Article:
The basic theory behind modern reflexology states that there are specific areas, or 'reflex' points, on the hands, feet, lower leg, ears and face that mirror the internal organs and major structures of the body. The feet especially, contain a large number of nerve endings which are linked to major parts of the body and as the therapist applies specific pressures to the reflex points, an improved physical and emotional wellbeing can be achieved. Additionally by enhancing blood circulation it is also believed that the body is stimulated to rebalance itself. As the woman fondly known as the 'Mother of Modern Reflexology', Eunice Ingham wrote, “reflexology is a means of equalling the circulation. We all know circulation is life. Stagnation is death. Everything around us that is alive is in motion”, from her seminal 1938 book, 'Stories that the Feet Can Tell'. It is now widely accepted that reflexology may assist the body in several ways including; improving our sense of wellbeing, mood improvement, promoting a release of tension, aiding sleep and initiating a deep state of relaxation.
Many people look to reflexology after suffering with various ailments for a long time and wanting to try a new approach, some people swear by complementary therapies and use them successfully to support themselves with many aspects of their lives. Others just enjoy the quiet relaxation and inner peace that reflexology can bring them; this can be especially beneficial during transitional periods in our lives, for example when facing fertility issues, wedding planning, becoming a new parent, divorce, bereavement or in times of heightened anxiety, depression and fatigue. Everyone is wonderfully different though and therefore it is not possible to know exactly what benefits reflexology may bring you. The Association of Reflexologists state that 'many people may sleep better, and notice a feeling of improved mood and general wellbeing', and yes, many people also report that they have a particular condition which has been greatly aided by regular reflexology sessions.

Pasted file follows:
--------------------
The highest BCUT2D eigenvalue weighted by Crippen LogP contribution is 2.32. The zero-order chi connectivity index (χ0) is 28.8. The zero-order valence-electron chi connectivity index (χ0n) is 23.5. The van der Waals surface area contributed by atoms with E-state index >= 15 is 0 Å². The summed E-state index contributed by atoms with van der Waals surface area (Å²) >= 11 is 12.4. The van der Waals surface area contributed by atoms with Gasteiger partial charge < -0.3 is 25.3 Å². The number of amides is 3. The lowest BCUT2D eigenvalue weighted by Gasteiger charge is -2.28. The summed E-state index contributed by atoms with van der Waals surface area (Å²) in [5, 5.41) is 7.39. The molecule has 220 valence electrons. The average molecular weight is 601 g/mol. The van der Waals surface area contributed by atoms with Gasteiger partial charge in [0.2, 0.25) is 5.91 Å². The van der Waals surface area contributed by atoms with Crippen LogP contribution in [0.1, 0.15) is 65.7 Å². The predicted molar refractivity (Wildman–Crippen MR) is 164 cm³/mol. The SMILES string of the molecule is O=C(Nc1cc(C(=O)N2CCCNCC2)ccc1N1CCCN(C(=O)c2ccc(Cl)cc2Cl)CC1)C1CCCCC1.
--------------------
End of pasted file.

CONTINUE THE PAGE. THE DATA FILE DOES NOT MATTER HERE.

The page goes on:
However, it is always important to remember that reflexology does not seek to diagnose, prescribe or cure. Indeed those receiving reflexology are typically known as 'clients' rather than patients, as they usually sit outside (though not exclusively) the medical profession. Reflexology though is a wonderfully non-intrusive complementary therapy which is suitable for young and old alike, literally from the cradle to the grave. It can work very well alongside allopathic medicine in many ways, but is not intended to replace it. If you are receiving medical treatment, we always state that you should not cease medication or allopathic treatment without the guidance of your doctor. At Hollytree Holistics we recommend that if you are receiving ongoing medical treatment (or have complex health needs) then it is beneficial to discuss reflexology with your doctor so that they have a clear idea of what other therapies you are having. In a small amount of cases reflexology may not be appropriate at a particular time in your life, examples include DVT, recent stroke or heart attack and during high risk pregnancies. However, it is often something that you can safely come back to when your condition has stabilised. Today there are also many specialist reflexologists who have had advanced training in specific conditions, and who can support your additional needs, for example many cancer care centres offer a range of complimentary therapies for patients, including reflexology for relaxation, or to help reduce anxiety, depression and nausea.